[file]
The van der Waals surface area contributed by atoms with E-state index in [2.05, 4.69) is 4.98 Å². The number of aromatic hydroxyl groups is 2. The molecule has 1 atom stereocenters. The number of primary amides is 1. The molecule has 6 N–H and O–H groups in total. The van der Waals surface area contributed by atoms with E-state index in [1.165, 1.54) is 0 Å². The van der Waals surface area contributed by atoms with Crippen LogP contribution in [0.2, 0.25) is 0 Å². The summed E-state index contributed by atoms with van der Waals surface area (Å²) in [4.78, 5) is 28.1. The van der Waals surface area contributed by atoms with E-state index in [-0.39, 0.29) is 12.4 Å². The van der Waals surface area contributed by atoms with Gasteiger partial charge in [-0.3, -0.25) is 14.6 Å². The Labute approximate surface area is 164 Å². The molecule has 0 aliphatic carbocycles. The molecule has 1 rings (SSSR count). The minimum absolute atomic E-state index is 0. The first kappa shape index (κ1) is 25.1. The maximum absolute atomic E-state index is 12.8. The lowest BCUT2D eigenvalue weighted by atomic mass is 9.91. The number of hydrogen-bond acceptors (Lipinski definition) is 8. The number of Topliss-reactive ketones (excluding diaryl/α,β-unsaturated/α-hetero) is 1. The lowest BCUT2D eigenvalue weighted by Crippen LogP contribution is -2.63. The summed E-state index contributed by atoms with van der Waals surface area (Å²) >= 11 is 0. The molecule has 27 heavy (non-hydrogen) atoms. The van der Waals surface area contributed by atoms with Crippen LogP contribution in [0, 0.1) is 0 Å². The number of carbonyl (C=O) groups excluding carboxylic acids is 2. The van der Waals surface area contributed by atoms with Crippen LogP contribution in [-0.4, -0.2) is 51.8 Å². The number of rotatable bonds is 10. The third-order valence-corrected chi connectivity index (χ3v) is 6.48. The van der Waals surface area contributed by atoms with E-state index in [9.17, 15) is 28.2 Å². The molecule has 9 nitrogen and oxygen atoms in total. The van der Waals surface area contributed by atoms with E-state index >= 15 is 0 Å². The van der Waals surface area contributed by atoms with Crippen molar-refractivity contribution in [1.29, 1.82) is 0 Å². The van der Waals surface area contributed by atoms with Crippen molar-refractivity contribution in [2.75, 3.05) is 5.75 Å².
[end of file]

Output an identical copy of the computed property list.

The van der Waals surface area contributed by atoms with E-state index in [2.05, 4.69) is 4.98 Å². The number of aromatic hydroxyl groups is 2. The molecule has 1 atom stereocenters. The number of primary amides is 1. The molecule has 6 N–H and O–H groups in total. The van der Waals surface area contributed by atoms with E-state index in [1.165, 1.54) is 0 Å². The van der Waals surface area contributed by atoms with Crippen LogP contribution in [0.2, 0.25) is 0 Å². The summed E-state index contributed by atoms with van der Waals surface area (Å²) in [4.78, 5) is 28.1. The van der Waals surface area contributed by atoms with E-state index in [-0.39, 0.29) is 12.4 Å². The van der Waals surface area contributed by atoms with Gasteiger partial charge in [-0.3, -0.25) is 14.6 Å². The Labute approximate surface area is 164 Å². The molecule has 0 aliphatic carbocycles. The molecule has 1 rings (SSSR count). The minimum absolute atomic E-state index is 0. The first kappa shape index (κ1) is 25.1. The maximum absolute atomic E-state index is 12.8. The lowest BCUT2D eigenvalue weighted by atomic mass is 9.91. The number of hydrogen-bond acceptors (Lipinski definition) is 8. The number of Topliss-reactive ketones (excluding diaryl/α,β-unsaturated/α-hetero) is 1. The lowest BCUT2D eigenvalue weighted by Crippen LogP contribution is -2.63. The summed E-state index contributed by atoms with van der Waals surface area (Å²) >= 11 is 0. The molecule has 27 heavy (non-hydrogen) atoms. The van der Waals surface area contributed by atoms with Crippen LogP contribution in [0, 0.1) is 0 Å². The number of carbonyl (C=O) groups excluding carboxylic acids is 2. The van der Waals surface area contributed by atoms with Crippen LogP contribution in [-0.4, -0.2) is 51.8 Å². The number of rotatable bonds is 10. The third-order valence-corrected chi connectivity index (χ3v) is 6.48. The van der Waals surface area contributed by atoms with E-state index in [9.17, 15) is 28.2 Å². The molecule has 9 nitrogen and oxygen atoms in total. The van der Waals surface area contributed by atoms with E-state index >= 15 is 0 Å². The van der Waals surface area contributed by atoms with Crippen molar-refractivity contribution in [1.29, 1.82) is 0 Å². The van der Waals surface area contributed by atoms with Crippen molar-refractivity contribution in [2.75, 3.05) is 5.75 Å².